"When people think of the North Woods, they think of this type of forest," said Brian Palik, a longtime ecologist with the Forest Service's Northern Research Station.
He was standing in the middle of one of the largest climate adaptation experiments of its kind in the world, which also happens to reside in one of the country's fastest-warming spots. Itasca County, near the headwaters of the Mississippi River, has warmed 2.1 degrees Celsius (3.8 Fahrenheit) since the late 19th century, according to data analyzed by The Washington Post.
Palik moved gingerly through the understory, stopping every so often at young trees that traditionally have no place in these woods. But in recent years, the U.S. government has backed a project to transplant about a dozen non-native species here, as researchers try to answer an increasingly urgent question: Can humans help trees keep pace with climate change?
Palik pointed out bitternut hickory from southern Minnesota and Illinois. Black cherry and white oak, whose historical range has been 100 miles or more to the south. Ponderosa pine from Nebraska and South Dakota.
What is becoming clearer is that the non-native trees from warmer, drier climates are largely thriving here.
"They are doing really well," Palik said. "My argument is, the climate for them is here now."
The experiment, which began in Minnesota nearly six years ago, is one of six sites around the country where the federal government and academics are testing a range of approaches aimed at helping forests — and the ecosystems that depend on them — adapt to a rapidly changing climate.
Across hundreds of acres, the Forest Service has planted about 275,000 seedlings as part of the massive experiment that Palik oversees.
The project involves several approaches. Some plots are left virtually untouched. In other areas, workers have thinned trees and managed the forest to shield the native pines from heat stress and drought.
But the boldest part of the experiment is known as "assisted migration" — planting of trees that once would not have been found here, but that are expected to flourish in the future that scientists foresee in Minnesota's North Woods.
Palik knows that the approach is controversial and that it could be expensive to deploy on a wide scale. But he says the forests that Minnesotans cherish — the ones that support the timber industry, recreation, tourism and wildlife — face serious risks in the decades ahead unless humans intervene.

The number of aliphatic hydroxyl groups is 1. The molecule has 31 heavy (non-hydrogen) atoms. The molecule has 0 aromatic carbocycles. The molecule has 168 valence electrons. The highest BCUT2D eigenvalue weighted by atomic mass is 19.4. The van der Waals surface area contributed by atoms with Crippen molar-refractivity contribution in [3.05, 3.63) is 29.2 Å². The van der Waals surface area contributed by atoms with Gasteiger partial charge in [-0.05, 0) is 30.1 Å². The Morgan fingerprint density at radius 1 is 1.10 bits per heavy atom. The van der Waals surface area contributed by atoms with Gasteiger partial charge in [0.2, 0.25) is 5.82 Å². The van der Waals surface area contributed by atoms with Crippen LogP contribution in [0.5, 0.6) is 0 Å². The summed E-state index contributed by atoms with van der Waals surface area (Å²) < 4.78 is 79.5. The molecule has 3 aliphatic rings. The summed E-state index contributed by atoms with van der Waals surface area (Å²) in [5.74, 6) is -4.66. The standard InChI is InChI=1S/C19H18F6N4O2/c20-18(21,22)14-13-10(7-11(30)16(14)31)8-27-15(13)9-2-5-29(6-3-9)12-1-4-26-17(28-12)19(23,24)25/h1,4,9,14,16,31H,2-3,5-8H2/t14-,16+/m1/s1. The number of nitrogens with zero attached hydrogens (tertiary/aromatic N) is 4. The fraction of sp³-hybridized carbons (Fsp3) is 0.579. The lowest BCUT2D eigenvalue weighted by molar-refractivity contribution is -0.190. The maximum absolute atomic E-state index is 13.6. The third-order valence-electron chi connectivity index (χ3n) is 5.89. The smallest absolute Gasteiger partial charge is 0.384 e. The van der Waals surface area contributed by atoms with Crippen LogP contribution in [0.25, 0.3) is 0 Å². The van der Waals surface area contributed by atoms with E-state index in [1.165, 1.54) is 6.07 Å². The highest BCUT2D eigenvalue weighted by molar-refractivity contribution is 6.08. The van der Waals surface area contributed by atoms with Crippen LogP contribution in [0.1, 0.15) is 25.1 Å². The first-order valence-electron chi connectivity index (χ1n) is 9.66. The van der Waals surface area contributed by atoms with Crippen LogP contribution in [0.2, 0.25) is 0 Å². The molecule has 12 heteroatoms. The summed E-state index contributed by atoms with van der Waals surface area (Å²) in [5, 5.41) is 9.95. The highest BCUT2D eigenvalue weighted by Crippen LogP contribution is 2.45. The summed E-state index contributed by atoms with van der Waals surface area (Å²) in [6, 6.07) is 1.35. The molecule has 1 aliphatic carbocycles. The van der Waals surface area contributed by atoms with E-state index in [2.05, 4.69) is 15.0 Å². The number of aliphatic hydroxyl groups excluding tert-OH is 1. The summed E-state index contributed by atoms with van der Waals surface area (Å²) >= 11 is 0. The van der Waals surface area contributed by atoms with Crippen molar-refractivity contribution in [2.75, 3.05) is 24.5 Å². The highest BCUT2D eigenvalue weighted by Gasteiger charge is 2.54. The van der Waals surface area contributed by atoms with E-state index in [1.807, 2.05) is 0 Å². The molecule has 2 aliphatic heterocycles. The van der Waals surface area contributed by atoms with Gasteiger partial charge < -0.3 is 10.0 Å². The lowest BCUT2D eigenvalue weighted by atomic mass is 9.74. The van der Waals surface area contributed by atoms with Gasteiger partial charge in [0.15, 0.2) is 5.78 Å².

"The worst-case scenario is if we don't do something like this, we'll have no forest," he said. "Our broad objective is to look at ways to keep forests on the landscape. It may be a different forest. I like to say that it may not be your grandfather's forest, but it will be your grandchildren's forest."
Even as the changes to the state's iconic forests are still unnoticed to many, Palik feels an urgency to lay the groundwork to keep the woods as productive and alluring as they are now.
The climate is changing "at a rate that's unprecedented in geologic history," he said. "And plants, including trees, don't migrate at that same rate." There are also obstacles — roads, parking lots, agricultural fields — that make the trees' slow migration north more difficult.
"So we're helping things move," he said.
As darkness set in, Palik headed out of the serene national forest, away from the trees he hopes hold important answers for future generations, and back toward Grand Rapids along State Highway 46.
"It's not that this is going to happen. It's that it's already happening," he said of the changes that the warming climate is bringing to the North Woods.
"The time to act is now."
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CLOQUET, Minn. — Along a small dirt road not far off Interstate 35, hidden behind a tall chain-link fence, sit dozens of small, circular plots ringed by humming heat lamps. At first glance, the scene looks more like an illicit growing operation than a cutting-edge climate experiment.
But these peculiar patches of earth serve a unique purpose: to offer scientists a glimpse of what climate change might mean for Minnesota's forests.